Such systemic problems do need to be addressed and rectified as many central Appalachians struggle with poverty, illness, depression and addiction. It’s important to note that in an area where blue collar jobs dominate among single-industry economies, individuals do get seriously injured and are legitimately prescribed pain medication. And given the depressed economy of the region (see ARC distressed counties map), it should come as no surprise to find depressed people self-medicating. However, well-intentioned scholars, researchers and others wishing to make a positive difference in central Appalachia must avoid a “missionary mentality,” namely that superiority position of “we know what’s best for you and how to fix you and your region.” As Werth notes in his article, participatory action research and community-based research are some of the more sensitive and respectful approaches. In fact, scholars would do well to familiarize themselves with the philosophies of such visionaries as Brazilian Paulo Freire and Appalachian Myles Horton (see Highlander Research & Education Center).

Moreover, other systems operating in the region can make changes from within, as well as working with others, to bring about progressive transformations. For example, place-based education (PBE) in kindergarten through 12th grades has the opportunity to truly engage students in their education, making the learning process relevant to their lives and communities. PBE-initiatives have proven successful at reaching low-achieving students, who begin performing well on standardized tests, demonstrating a genuine commitment to their education, and connecting with their community in meaningful ways (see Sobel). Community colleges in the region also can play an important role in providing students not only technical skills, but also creative, entrepreneurial ideas and small business proficiencies. This type of educated workforce would bring much needed economic diversification to the region, but only if community banks invest capital in solid business initiatives and private foundations provide micro-loans to burgeoning enterprises.


Abell, T., & Lyon, L. (1979). Do the differences make a difference? An empirical evaluation of the culture of poverty in the United States. American Anthropologist, 6(3), 602–621.

Billings, D. (1974). Culture and poverty in Appalachia: A theoretical discussion and empirical analysis. Social Forces, 53(2), 315–323.

Cordial, P. (2012). A qualitative exploration of the effects of mountaintop removal on the wellness of Central Appalachians living near surface mines. Dissertation. Radford, VA: Radford University.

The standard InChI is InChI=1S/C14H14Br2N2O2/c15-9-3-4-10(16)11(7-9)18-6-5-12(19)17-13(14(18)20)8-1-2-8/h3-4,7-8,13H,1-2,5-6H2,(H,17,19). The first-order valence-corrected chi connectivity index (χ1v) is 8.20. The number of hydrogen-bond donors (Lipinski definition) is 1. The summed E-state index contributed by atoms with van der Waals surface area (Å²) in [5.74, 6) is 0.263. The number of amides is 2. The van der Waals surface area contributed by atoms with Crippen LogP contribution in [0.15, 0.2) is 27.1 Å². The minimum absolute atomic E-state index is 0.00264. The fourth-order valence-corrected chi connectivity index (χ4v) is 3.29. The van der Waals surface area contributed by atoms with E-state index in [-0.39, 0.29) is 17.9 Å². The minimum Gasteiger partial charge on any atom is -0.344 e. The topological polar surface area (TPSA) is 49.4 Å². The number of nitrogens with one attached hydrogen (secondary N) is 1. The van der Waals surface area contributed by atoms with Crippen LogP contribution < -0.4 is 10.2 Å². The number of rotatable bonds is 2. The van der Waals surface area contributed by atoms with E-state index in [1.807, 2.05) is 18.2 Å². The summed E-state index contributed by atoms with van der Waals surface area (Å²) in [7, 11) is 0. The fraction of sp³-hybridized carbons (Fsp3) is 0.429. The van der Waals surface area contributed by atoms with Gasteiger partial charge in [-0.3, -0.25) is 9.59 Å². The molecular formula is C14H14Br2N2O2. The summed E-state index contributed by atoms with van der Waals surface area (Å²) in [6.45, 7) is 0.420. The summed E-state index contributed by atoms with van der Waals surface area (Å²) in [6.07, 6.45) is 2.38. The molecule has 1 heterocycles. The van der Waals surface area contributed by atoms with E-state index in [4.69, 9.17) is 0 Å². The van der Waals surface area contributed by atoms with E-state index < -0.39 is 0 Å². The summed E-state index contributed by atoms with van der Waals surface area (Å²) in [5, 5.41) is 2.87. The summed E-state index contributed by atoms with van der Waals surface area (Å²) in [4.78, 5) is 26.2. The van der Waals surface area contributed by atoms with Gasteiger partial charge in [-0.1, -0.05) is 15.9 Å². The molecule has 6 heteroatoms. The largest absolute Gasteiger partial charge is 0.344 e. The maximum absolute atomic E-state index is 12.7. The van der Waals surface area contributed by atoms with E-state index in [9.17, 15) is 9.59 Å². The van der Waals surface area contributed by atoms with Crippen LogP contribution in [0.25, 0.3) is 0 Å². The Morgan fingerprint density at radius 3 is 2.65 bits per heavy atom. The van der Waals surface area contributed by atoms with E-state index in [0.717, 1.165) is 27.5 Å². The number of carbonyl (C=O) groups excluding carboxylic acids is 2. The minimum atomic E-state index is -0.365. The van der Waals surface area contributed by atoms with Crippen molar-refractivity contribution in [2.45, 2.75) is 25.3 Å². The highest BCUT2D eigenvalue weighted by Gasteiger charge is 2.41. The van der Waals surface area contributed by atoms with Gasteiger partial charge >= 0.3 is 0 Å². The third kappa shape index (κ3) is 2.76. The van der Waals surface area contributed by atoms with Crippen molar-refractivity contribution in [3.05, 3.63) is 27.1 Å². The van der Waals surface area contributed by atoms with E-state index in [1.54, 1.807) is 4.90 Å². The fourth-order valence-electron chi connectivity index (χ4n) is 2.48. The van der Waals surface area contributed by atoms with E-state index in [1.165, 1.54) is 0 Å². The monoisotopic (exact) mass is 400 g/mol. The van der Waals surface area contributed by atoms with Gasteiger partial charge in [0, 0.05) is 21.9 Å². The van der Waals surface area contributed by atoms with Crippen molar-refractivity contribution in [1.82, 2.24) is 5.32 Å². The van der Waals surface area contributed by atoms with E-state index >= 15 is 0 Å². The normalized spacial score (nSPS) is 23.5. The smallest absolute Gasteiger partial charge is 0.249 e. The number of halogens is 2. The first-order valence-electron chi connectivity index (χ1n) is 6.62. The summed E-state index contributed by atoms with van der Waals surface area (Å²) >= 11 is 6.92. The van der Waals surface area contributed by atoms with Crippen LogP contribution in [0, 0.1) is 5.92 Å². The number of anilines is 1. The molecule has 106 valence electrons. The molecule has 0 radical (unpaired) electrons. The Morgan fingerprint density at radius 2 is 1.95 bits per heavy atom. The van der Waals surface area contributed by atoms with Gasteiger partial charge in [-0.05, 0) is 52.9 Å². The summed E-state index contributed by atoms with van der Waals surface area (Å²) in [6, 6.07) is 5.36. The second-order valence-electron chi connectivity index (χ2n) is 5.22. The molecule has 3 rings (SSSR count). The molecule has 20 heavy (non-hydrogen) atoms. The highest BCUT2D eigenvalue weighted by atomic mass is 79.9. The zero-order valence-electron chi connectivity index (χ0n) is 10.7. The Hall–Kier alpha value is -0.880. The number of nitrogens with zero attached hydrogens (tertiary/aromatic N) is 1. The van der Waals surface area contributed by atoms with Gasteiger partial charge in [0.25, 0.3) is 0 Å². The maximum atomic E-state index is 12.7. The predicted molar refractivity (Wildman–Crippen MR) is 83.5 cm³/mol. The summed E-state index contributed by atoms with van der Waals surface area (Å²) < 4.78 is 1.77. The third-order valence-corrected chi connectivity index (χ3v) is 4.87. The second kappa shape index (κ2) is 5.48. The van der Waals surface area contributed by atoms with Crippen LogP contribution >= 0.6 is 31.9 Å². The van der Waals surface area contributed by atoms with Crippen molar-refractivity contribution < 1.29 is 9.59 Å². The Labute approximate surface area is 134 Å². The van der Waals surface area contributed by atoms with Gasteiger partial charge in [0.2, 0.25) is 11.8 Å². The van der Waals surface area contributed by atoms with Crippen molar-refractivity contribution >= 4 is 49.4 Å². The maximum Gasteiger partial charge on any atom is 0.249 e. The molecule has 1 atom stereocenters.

Lewis, O. (1961). The children of Sanchez: Autobiography of a Mexican family. New York: Random House.

Sobel, D. (2005). Place-based education: Connecting classrooms & communities. 2nd Ed. Great Barrington, MA: Orion Society.

Author biography

Theresa L. Burris, PhDTheresa L. Burris, PhD, serves as the chair of Appalachian studies and director of the Appalachian Regional & Rural Studies Center at Radford University. She has published several pieces of literary criticism on the Affrilachian writers, including chapters in "An American Vein: Critical Readings in Appalachian Literature" (Ohio UP 2005) and "Appalachia in the Classroom: Teaching the Region" (Ohio UP 2013), for which she served as co-editor with Patricia Gantt, PhD. Her articles have appeared in Appalachian Heritage, Appalachian Journal, Appalachian Voice, and The New River Voice.

Burris has collaborated with professor of dance Deborah McLaughlin, on three Appalachian-themed dance/theater pieces: "The Shadow Waltz;" "Sounds of Stories Dancing;" and "Eating Appalachia: Selling Out to the Hungry Ghost." She’s currently working on three projects: "Women of Change, Women of Courage: Appalachian Activists;" "The Country Store on White Oak Grove: A Children’s Story;" and "Coal Dust Curse: Collecting Oral Histories from Appalachian Miners with Black Lung."

Burris teaches classes on Appalachian literature, Appalachian cultural and social capital, Appalachian social and environmental justice issues, the politics of identity in Appalachia and place-based education. As a part of her community outreach, she serves as a cultural consultant for the Free Clinic of the New River Valley and provides Appalachian cultural competency workshops throughout southwest Virginia.

In addition to her teaching and research, Burris works to combat discrimination based on race, ethnicity and sexual orientation. She resides in Washington County, Va., on a nontraditional farm called Gwendolyn Ridge with her two sons, Paul and Campbell, and her husband, James L. Werth Jr., PhD.